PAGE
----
Stress at Work

Work related stress is widespread and is not confined to particular sectors or high risk jobs or industries.

Typical causes of stress can include ...

  • Poor communication between colleagues;
  • Skills not matching those that are needed for the job;
  • Demands of work exceeding the employee’s ability to cope.

Stress is a state rather than an illness, but when it becomes excessive or goes on for too long, it can cause mental and physical illness, sometimes culminating in a disability.

Work related stress falls under health and safety legislation, so you have a duty as an employer to ensure you deal with any situations raised by an employee who believes they’re suffering from work-related stress.

Tackling Work Related Stress

The way you tackle it depends on the kind of stress your employee is suffering from. For instance, if they’re not sure of their role at work, you should make time to clarify what’s expected of them. Additionally, if they feel they don't have enough control over their work, you should consider giving them more decision making rights.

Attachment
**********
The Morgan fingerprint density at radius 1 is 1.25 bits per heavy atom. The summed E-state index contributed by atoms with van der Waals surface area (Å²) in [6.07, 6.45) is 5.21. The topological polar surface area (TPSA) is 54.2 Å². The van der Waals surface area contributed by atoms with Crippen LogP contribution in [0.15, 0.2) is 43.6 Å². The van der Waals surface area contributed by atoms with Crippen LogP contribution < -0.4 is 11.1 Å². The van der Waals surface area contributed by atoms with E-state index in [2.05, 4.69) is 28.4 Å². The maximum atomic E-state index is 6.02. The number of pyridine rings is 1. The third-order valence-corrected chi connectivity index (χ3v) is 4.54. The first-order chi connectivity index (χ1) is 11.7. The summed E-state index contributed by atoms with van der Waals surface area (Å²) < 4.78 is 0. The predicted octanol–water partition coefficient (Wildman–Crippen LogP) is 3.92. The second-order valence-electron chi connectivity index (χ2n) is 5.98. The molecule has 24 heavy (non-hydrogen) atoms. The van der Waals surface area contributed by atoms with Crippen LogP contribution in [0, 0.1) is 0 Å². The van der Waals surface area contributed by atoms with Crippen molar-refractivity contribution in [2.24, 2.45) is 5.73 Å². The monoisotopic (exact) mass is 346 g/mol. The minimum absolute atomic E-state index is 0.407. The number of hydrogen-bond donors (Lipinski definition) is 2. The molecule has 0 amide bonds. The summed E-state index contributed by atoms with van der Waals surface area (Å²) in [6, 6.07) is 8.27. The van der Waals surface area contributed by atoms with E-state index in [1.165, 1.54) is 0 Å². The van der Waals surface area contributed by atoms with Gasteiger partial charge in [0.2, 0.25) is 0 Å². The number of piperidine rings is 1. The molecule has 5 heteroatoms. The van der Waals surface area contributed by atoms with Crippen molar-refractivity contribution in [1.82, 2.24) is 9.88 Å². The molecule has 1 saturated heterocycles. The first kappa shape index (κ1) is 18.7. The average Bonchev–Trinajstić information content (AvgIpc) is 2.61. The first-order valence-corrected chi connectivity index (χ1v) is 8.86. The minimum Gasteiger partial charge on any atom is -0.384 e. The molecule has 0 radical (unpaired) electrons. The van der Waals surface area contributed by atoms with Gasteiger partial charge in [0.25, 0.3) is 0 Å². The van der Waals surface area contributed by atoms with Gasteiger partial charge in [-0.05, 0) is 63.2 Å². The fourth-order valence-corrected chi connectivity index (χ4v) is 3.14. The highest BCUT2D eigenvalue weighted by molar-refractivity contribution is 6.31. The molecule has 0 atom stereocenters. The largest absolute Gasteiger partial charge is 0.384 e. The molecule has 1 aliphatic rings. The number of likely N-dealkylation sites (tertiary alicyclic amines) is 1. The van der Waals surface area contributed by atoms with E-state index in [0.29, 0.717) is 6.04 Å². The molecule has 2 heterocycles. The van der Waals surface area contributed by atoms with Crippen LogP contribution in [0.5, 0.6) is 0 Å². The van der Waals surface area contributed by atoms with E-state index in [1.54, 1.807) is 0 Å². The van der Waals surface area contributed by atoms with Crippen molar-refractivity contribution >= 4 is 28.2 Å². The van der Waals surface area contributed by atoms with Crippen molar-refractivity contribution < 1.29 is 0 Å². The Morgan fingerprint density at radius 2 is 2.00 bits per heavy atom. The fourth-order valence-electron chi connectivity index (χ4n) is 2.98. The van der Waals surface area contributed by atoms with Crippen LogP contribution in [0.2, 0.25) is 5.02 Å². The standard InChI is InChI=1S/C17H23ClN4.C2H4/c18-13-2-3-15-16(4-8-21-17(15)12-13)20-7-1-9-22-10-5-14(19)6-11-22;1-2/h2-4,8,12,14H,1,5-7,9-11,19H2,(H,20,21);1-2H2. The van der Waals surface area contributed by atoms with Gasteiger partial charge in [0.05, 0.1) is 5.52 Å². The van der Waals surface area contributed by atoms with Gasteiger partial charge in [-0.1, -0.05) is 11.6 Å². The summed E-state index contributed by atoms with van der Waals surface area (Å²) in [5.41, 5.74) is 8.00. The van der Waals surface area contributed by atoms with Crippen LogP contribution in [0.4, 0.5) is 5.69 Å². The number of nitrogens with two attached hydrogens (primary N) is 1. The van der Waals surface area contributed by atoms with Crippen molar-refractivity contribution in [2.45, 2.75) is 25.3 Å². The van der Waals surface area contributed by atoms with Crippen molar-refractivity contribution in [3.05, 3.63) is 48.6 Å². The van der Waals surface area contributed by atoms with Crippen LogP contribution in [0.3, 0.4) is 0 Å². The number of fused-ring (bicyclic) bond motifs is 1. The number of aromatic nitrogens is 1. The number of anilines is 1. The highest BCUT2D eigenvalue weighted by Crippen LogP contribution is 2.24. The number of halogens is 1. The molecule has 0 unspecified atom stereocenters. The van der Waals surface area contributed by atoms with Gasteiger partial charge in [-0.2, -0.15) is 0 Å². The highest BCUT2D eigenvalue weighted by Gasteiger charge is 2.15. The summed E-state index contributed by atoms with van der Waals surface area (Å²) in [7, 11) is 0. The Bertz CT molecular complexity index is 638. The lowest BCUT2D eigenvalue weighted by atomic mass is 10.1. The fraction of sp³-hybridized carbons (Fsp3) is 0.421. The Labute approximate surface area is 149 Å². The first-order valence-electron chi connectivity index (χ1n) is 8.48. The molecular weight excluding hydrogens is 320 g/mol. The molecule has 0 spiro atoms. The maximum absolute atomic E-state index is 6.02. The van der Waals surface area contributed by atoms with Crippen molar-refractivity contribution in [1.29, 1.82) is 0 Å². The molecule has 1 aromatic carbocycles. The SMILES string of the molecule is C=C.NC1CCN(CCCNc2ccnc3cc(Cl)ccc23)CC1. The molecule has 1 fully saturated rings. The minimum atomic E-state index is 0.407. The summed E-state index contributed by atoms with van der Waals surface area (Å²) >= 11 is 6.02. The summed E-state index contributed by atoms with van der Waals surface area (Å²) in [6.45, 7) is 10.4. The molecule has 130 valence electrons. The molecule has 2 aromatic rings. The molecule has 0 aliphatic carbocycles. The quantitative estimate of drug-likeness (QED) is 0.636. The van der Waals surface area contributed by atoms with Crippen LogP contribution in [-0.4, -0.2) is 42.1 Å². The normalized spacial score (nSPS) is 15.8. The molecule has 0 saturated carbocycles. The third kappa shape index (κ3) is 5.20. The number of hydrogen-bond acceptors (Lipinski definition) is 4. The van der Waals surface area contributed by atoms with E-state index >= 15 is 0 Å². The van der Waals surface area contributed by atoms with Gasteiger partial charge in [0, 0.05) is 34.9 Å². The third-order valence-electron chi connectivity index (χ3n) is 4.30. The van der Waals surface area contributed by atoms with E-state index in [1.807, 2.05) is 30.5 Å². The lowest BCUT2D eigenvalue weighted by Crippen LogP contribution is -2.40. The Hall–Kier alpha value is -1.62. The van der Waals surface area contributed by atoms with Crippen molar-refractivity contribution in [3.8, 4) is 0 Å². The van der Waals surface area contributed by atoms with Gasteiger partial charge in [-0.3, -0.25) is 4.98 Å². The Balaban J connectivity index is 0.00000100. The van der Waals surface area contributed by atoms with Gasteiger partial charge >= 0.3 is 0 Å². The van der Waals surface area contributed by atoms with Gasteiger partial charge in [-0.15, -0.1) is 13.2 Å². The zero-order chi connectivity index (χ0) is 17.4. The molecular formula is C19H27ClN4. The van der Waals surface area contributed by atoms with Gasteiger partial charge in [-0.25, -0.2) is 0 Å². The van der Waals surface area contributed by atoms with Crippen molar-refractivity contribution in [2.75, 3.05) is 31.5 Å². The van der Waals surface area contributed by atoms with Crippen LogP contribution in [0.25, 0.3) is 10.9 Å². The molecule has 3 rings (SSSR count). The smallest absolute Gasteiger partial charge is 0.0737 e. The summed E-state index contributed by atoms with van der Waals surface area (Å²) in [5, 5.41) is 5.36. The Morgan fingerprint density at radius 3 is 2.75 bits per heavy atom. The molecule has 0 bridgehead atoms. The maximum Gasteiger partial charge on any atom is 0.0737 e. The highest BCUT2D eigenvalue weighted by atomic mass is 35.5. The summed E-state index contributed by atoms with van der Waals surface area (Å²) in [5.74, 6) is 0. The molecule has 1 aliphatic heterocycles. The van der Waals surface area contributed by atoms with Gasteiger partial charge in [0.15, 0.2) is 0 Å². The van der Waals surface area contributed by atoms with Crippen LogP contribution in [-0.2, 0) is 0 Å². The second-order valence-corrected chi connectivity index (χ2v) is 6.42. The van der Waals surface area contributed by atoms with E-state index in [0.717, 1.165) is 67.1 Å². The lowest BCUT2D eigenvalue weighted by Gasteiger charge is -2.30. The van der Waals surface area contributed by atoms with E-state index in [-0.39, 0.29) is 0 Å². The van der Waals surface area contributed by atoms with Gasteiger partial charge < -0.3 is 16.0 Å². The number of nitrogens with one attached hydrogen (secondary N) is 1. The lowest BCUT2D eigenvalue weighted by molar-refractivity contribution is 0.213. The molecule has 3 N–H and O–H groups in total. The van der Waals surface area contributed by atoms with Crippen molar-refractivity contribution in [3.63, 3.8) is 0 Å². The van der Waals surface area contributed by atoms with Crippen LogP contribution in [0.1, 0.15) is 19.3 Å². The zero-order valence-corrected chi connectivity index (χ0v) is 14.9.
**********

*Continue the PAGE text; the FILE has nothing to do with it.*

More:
Stress may also be caused by bullying in the workplace. If the bullying is classed as sexual, religious or racial harassment, or is linked to your employee’s age or disability, they may have claims under the Equality Act. Also, if they have a disability which makes it harder for them to deal with, or more prone to suffering stress (e.g. depression), you have a duty to make adjustments to help them.

You may consider that it is the employee's own actions or inaction that have contributed to his or her stress.  In these cases you may start a capability and performance improvement plan, which in turn may add to the the employee's stress.  Even if you have legitimate concerns about an employee's work performance you should still treat the employee with dignity and respect, even more so if it is arguably making the employee ill. 

Your employee may raise a grievance relating to what they believe is causing their stress, and if the issue can’t be resolved through the grievance procedure, your employee may reach the point where their view is that their position has become untenable. Therefore, this gives them a potential claim for constructive dismissal if they consequently leave their job.

If you would like more detailed information about stress in the workplace, Ashby Cohen can help.  We specialise in employment law cases, and our years of experience as employment lawyers make us especially qualified to assist you with any stress in the workplace issues you may have.

Please get in touch with us today for your initial free telephone consultation.